The Comfort Of Strangers

Seven rides in the last eight days, including two short partially off-road ones, just for a change. There’s been a fair bit of talking to strangers, which always adds something, and the weather’s been pretty good by-and-large – with all the improvements to everyone’s mood that that brings.

Even drivers snarled up in Wargrave (road works) and Sonning (the usual mid-day-even-though-it’s Saturday queues) gave me plenty of room; hats off in particular to one chap in Sonning who edged over to let me work my way down the middle of the road more easily. Pleasingly, he had his window open so I was able to thank him in person. On Sunday I inadvertently made a jogger jump – I just said ‘morning’ as I went passed him. I was going slowly enough for a brief conversation, something like:

‘Morning.’
‘Oh, morning! You made me jump then …’
‘Sorry! Nice day to be out.’
‘My fault – I was in a world of my own … thinking about the pain to come!’

And that’s it; totally inconsequential and fleeting. Nevertheless, that kind of interaction-with-smiles and a few pleasantries is strangely satisfying. Just a few hundred yards further up the same road I had another similar exchange with a cyclist I overtook. Just greetings and, on my part, a couple of words of encouragement as he was struggling a bit. That’s all.

Perhaps it’s just that humans are innately social animals, pack animals.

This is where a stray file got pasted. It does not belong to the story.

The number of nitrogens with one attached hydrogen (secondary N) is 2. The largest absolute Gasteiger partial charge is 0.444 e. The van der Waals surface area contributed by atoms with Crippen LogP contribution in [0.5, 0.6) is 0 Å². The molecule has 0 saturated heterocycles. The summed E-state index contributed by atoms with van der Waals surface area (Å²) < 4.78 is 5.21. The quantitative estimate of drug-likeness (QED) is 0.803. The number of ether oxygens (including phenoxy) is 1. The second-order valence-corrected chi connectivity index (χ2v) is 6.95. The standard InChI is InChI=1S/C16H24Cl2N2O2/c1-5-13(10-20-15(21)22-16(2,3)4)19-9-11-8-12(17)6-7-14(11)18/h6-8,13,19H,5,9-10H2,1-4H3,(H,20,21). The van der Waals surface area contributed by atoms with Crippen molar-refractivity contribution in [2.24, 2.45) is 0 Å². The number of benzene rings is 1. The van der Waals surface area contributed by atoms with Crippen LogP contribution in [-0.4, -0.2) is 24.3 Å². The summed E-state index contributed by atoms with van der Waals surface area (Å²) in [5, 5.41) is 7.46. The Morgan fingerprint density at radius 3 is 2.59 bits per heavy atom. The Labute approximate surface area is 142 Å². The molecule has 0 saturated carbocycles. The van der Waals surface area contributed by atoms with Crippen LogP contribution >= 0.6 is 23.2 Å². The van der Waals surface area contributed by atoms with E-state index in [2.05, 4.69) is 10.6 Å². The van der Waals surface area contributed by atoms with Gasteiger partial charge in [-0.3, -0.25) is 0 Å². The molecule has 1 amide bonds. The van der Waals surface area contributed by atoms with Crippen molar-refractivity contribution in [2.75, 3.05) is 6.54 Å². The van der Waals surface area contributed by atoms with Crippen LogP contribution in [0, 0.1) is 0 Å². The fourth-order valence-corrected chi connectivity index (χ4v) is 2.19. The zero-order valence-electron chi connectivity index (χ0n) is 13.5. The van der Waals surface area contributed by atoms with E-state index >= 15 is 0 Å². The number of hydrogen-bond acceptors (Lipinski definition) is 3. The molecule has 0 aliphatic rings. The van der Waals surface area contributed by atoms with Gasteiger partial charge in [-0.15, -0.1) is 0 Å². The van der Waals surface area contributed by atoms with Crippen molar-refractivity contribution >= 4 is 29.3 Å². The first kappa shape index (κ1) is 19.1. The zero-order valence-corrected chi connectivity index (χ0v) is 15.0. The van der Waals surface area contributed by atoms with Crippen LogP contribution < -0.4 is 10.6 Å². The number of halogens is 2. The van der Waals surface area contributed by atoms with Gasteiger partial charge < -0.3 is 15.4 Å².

I also chatted to a cyclist making his way from Barnes to Cane End, which is a reasonable trek although in the main it’s flat. I passed him when he was stopped; he caught up with me to ask for directions and we rode together for a short while. Again, just a few pleasantries. Again, an easily overlooked ingredient going towards making a day a good day. I hope he made it to Cane End in time.

Perhaps it’s some kind of substitute for that sense of belonging, sense of community, that’s all too easily lost as we shuffle between our houses and our jobs.

‘Community’ – as knackered a word as ‘iconic’. Meaningless. Attributed far too freely.

On one ride I came across a cyclist stopped by the road side. The convention, if it can be called that, is to always ask a stopped cyclist if everything’s OK. It’s (perhaps surprisingly) well adhered to, particularly among so-called serious cyclists. I asked; he asked if I had an allen key; I did; I stopped; we chatted and he fixed his front mech. Is that evidence of a community of cyclists? We talked a little about helping out fellow cyclists; giving out inner-tubes and so on. It happens. What goes around comes around – that works for the good and the bad.